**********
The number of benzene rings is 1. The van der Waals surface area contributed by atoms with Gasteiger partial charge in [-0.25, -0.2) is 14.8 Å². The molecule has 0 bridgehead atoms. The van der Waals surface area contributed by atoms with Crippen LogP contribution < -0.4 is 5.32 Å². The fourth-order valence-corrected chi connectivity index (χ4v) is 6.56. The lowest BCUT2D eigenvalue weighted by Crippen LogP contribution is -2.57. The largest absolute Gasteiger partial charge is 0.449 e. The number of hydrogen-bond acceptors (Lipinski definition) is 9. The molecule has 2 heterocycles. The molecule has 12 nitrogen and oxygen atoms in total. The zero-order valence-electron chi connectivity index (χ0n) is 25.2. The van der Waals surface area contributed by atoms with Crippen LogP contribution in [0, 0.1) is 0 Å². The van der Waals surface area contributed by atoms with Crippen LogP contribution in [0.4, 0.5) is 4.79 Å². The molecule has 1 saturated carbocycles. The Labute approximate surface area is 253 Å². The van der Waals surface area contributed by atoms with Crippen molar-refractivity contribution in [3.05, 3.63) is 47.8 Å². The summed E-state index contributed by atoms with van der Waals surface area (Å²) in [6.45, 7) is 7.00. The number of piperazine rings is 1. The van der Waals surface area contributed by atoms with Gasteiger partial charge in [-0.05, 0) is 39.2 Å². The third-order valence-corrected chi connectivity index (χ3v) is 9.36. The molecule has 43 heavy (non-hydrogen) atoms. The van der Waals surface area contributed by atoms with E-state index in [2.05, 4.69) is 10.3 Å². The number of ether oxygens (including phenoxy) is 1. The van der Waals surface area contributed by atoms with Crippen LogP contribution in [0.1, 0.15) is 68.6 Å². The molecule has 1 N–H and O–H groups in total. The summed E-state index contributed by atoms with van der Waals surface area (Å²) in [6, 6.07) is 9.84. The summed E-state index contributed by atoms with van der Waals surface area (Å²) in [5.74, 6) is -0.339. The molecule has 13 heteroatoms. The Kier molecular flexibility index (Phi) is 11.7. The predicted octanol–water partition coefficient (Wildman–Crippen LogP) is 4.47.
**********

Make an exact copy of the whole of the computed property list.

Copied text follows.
The number of benzene rings is 1. The van der Waals surface area contributed by atoms with Gasteiger partial charge in [-0.25, -0.2) is 14.8 Å². The molecule has 0 bridgehead atoms. The van der Waals surface area contributed by atoms with Crippen LogP contribution < -0.4 is 5.32 Å². The fourth-order valence-corrected chi connectivity index (χ4v) is 6.56. The lowest BCUT2D eigenvalue weighted by Crippen LogP contribution is -2.57. The largest absolute Gasteiger partial charge is 0.449 e. The number of hydrogen-bond acceptors (Lipinski definition) is 9. The molecule has 2 heterocycles. The molecule has 12 nitrogen and oxygen atoms in total. The zero-order valence-electron chi connectivity index (χ0n) is 25.2. The van der Waals surface area contributed by atoms with Crippen LogP contribution in [0, 0.1) is 0 Å². The van der Waals surface area contributed by atoms with Crippen LogP contribution in [0.4, 0.5) is 4.79 Å². The molecule has 1 saturated carbocycles. The Labute approximate surface area is 253 Å². The van der Waals surface area contributed by atoms with Crippen molar-refractivity contribution in [3.05, 3.63) is 47.8 Å². The summed E-state index contributed by atoms with van der Waals surface area (Å²) in [6.45, 7) is 7.00. The number of piperazine rings is 1. The van der Waals surface area contributed by atoms with Gasteiger partial charge in [-0.05, 0) is 39.2 Å². The third-order valence-corrected chi connectivity index (χ3v) is 9.36. The molecule has 43 heavy (non-hydrogen) atoms. The van der Waals surface area contributed by atoms with E-state index in [2.05, 4.69) is 10.3 Å². The number of ether oxygens (including phenoxy) is 1. The van der Waals surface area contributed by atoms with Crippen LogP contribution in [0.1, 0.15) is 68.6 Å². The molecule has 1 N–H and O–H groups in total. The summed E-state index contributed by atoms with van der Waals surface area (Å²) in [6, 6.07) is 9.84. The summed E-state index contributed by atoms with van der Waals surface area (Å²) in [5.74, 6) is -0.339. The molecule has 13 heteroatoms. The Kier molecular flexibility index (Phi) is 11.7. The predicted octanol–water partition coefficient (Wildman–Crippen LogP) is 4.47.